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England: 1900 – Date
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  Eagle  ·  Ears  ·  Earth (I)  ·  Earth (II)  ·  Earthquake  ·  East Timor  ·  Easter  ·  Easter Island  ·  Eat  ·  Ebola  ·  Eccentric & Eccentricity  ·  Economics (I)  ·  Economics (II)  ·  Ecstasy (Drug)  ·  Ecstasy (Joy)  ·  Ecuador  ·  Edomites  ·  Education  ·  Edward I & Edward the First  ·  Edward II & Edward the Second  ·  Edward III & Edward the Third  ·  Edward IV & Edward the Fourth  ·  Edward V & Edward the Fifth  ·  Edward VI & Edward the Sixth  ·  Edward VII & Edward the Seventh  ·  Edward VIII & Edward the Eighth  ·  Efficient & Efficiency  ·  Egg  ·  Ego & Egoism  ·  Egypt  ·  Einstein, Albert  ·  El Dorado  ·  El Salvador  ·  Election  ·  Electricity  ·  Electromagnetism  ·  Electrons  ·  Elements  ·  Elephant  ·  Elijah (Bible)  ·  Elisha (Bible)  ·  Elite & Elitism (I)  ·  Elite & Elitism (II)  ·  Elizabeth I & Elizabeth the First  ·  Elizabeth II & Elizabeth the Second  ·  Elohim  ·  Eloquence & Eloquent  ·  Emerald  ·  Emergency & Emergency Powers  ·  Emigrate & Emigration  ·  Emotion  ·  Empathy  ·  Empire  ·  Empiric & Empiricism  ·  Employee  ·  Employer  ·  Employment  ·  Enceladus  ·  End  ·  End of the World (I)  ·  End of the World (II)  ·  Endurance  ·  Enemy  ·  Energy  ·  Engagement  ·  Engineering (I)  ·  Engineering (II)  ·  England  ·  England: 1456 – 1899 (I)  ·  England: 1456 – 1899 (II)  ·  England: 1456 – 1899 (III)  ·  England: 1900 – Date  ·  England: Early – 1455 (I)  ·  England: Early – 1455 (II)  ·  English Civil Wars  ·  Enjoy & Enjoyment  ·  Enlightenment  ·  Enterprise  ·  Entertainment  ·  Enthusiasm  ·  Entropy  ·  Environment  ·  Envy  ·  Epidemic  ·  Epigrams  ·  Epiphany  ·  Epitaph  ·  Equality & Equal Rights  ·  Equatorial Guinea  ·  Equity  ·  Error  ·  Escape  ·  Eskimo & Inuit  ·  Essex  ·  Establishment  ·  Esther (Bible)  ·  Eswatini  ·  Eternity  ·  Ether (Atmosphere)  ·  Ether (Drug)  ·  Ethics  ·  Ethiopia & Ethiopians  ·  Eugenics  ·  Eulogy  ·  Europa  ·  Europe & Europeans  ·  European Union  ·  Euthanasia  ·  Evangelical  ·  Evening  ·  Everything  ·  Evidence  ·  Evil  ·  Evolution (I)  ·  Evolution (II)  ·  Exam & Examination  ·  Example  ·  Excellence  ·  Excess  ·  Excitement  ·  Excommunication  ·  Excuse  ·  Execution  ·  Exercise  ·  Existence  ·  Existentialism  ·  Exorcism & Exorcist  ·  Expectation  ·  Expenditure  ·  Experience  ·  Experiment  ·  Expert  ·  Explanation  ·  Exploration & Expedition  ·  Explosion  ·  Exports  ·  Exposure  ·  Extinction  ·  Extra-Sensory Perception & Telepathy  ·  Extraterrestrials  ·  Extreme & Extremist  ·  Extremophiles  ·  Eyes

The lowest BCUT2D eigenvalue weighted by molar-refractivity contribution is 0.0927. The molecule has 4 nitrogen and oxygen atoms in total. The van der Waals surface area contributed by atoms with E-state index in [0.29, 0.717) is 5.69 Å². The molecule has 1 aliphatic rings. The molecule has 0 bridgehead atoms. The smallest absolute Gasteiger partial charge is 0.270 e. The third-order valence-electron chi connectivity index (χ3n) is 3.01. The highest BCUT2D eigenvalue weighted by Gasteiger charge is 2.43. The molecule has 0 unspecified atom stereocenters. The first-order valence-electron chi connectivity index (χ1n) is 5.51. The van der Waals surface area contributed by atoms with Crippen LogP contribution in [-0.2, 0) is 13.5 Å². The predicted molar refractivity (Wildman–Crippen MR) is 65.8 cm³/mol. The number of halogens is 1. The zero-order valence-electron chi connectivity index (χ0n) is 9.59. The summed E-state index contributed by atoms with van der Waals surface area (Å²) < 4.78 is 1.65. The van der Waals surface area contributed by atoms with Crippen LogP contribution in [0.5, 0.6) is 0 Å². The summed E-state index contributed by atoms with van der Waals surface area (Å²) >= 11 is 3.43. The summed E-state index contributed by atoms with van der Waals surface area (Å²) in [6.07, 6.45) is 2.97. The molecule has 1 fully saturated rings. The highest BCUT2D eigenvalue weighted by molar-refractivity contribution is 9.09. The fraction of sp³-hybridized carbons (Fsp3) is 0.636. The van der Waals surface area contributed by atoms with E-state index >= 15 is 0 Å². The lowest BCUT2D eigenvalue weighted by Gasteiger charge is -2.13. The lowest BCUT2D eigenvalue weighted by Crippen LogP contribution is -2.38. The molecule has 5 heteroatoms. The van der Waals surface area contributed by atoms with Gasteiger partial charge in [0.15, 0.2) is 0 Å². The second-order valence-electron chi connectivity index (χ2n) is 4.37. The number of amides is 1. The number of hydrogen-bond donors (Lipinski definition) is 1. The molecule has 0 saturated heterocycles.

★ England: 1900 – Date

England: 1900 – Date (I): see England & England: Early – 1455 (I) & (II) & England: 1456 – 1899 (I) & (II) & (III) & United Kingdom & Scotland & Wales & Ireland & Northern Ireland & British Empire & UK Foreign Relations & Europe & European Union & World War I & World War II